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Saturn’s Great White thunderstorm

Saturn’s Great White thunderstormImage courtesy Carolyn Porco and CICLOPS; credit NASA/JPL-Caltech/SSI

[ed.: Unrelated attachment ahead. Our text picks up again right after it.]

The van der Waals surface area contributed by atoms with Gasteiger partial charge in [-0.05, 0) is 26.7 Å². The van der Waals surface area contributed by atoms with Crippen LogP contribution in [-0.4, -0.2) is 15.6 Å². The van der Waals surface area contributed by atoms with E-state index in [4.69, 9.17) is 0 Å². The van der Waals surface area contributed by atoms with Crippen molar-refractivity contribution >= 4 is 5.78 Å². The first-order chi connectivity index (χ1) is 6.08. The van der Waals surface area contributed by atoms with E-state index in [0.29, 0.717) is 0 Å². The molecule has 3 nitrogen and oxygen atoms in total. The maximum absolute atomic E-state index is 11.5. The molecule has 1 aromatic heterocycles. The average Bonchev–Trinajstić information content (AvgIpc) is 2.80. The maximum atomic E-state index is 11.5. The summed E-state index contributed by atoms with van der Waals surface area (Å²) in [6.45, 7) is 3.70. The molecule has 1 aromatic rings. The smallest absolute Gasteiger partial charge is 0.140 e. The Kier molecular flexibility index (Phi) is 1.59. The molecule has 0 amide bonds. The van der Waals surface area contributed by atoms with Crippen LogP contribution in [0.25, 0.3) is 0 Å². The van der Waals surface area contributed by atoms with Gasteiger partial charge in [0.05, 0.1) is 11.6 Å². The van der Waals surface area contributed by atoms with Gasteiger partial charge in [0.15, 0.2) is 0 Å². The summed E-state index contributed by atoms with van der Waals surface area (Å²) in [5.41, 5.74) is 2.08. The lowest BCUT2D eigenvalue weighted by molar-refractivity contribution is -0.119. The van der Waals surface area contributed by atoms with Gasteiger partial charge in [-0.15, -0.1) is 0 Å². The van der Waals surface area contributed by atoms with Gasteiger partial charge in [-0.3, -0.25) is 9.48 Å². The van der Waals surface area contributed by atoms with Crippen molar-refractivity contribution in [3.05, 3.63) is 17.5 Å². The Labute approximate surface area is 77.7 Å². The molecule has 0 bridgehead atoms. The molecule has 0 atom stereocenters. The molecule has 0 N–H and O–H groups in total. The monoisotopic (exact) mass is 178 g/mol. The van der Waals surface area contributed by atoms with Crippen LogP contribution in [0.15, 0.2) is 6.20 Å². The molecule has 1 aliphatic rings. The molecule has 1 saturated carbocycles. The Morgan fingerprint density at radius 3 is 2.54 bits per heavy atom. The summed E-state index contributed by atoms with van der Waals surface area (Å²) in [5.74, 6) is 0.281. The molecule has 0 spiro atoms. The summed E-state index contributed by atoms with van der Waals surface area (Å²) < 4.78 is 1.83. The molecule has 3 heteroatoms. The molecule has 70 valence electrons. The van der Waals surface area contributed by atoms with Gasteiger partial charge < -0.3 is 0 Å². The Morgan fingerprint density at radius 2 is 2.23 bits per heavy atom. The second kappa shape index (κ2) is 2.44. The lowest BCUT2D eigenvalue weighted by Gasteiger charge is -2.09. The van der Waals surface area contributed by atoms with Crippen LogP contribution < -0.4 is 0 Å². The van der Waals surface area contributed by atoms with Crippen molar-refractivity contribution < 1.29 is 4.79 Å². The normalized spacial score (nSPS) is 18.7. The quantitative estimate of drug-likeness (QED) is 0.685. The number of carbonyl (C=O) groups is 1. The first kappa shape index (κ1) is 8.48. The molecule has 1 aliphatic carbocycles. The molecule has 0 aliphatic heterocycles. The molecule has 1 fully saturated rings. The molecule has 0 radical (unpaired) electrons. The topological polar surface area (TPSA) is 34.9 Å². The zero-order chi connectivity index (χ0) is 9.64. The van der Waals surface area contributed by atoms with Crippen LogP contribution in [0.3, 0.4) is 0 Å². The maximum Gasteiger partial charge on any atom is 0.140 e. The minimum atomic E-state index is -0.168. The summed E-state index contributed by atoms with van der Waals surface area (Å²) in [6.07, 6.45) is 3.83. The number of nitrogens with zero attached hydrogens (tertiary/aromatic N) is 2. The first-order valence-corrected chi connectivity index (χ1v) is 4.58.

Six Great White Spot (GWS) events have been observed in the atmosphere of Saturn since 1876. These giant convective storms occur roughly once every Saturnian year (equal to 29.5 Earth years). The sixth GWS erupted in December 2010 and has been the subject of intense observation. Two papers in this issue present the details of some of these observations. Sánchez-Lavega et al. report that the storm developed at northern latitudes in the peak of a weak westward jet during early northern springtime. The storm head moved faster than the jet and triggered a disturbance that circled the planet. Numerical simulations show that Saturn’s winds extend without decay deep down into the weather layer. Fischer et al. report that the storm reached a width of 10,000 kilometres within three weeks. Its lightning flash rates are an order of magnitude greater than those seen in previous storms, peaking at more than 10 flashes per second.

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